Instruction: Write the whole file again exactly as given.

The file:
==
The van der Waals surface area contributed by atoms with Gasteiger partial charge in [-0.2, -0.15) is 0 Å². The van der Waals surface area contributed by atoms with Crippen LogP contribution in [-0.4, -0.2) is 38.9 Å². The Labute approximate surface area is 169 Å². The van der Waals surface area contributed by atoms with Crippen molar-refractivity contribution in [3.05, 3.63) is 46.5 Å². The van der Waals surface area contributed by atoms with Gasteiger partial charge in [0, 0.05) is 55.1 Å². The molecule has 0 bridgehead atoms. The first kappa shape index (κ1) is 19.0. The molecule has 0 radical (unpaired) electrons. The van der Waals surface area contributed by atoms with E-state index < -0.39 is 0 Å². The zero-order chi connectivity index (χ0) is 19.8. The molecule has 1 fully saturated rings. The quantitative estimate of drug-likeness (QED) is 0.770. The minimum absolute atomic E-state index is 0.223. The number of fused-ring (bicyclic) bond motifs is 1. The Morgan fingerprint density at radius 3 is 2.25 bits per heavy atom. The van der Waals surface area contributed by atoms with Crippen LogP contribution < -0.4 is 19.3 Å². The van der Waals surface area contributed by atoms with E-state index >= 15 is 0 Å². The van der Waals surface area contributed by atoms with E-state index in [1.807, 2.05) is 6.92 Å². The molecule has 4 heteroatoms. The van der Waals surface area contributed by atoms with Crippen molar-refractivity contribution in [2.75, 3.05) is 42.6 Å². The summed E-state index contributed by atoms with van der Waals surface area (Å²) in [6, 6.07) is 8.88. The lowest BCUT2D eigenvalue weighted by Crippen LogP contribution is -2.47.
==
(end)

The van der Waals surface area contributed by atoms with Gasteiger partial charge in [-0.2, -0.15) is 0 Å². The van der Waals surface area contributed by atoms with Crippen LogP contribution in [-0.4, -0.2) is 38.9 Å². The Labute approximate surface area is 169 Å². The van der Waals surface area contributed by atoms with Crippen molar-refractivity contribution in [3.05, 3.63) is 46.5 Å². The van der Waals surface area contributed by atoms with Gasteiger partial charge in [0, 0.05) is 55.1 Å². The molecule has 0 bridgehead atoms. The first kappa shape index (κ1) is 19.0. The molecule has 0 radical (unpaired) electrons. The van der Waals surface area contributed by atoms with E-state index < -0.39 is 0 Å². The zero-order chi connectivity index (χ0) is 19.8. The molecule has 1 fully saturated rings. The quantitative estimate of drug-likeness (QED) is 0.770. The minimum absolute atomic E-state index is 0.223. The number of fused-ring (bicyclic) bond motifs is 1. The Morgan fingerprint density at radius 3 is 2.25 bits per heavy atom. The van der Waals surface area contributed by atoms with Crippen LogP contribution < -0.4 is 19.3 Å². The van der Waals surface area contributed by atoms with E-state index >= 15 is 0 Å². The van der Waals surface area contributed by atoms with E-state index in [1.807, 2.05) is 6.92 Å². The molecule has 4 heteroatoms. The van der Waals surface area contributed by atoms with Crippen molar-refractivity contribution in [2.75, 3.05) is 42.6 Å². The summed E-state index contributed by atoms with van der Waals surface area (Å²) in [6, 6.07) is 8.88. The lowest BCUT2D eigenvalue weighted by Crippen LogP contribution is -2.47.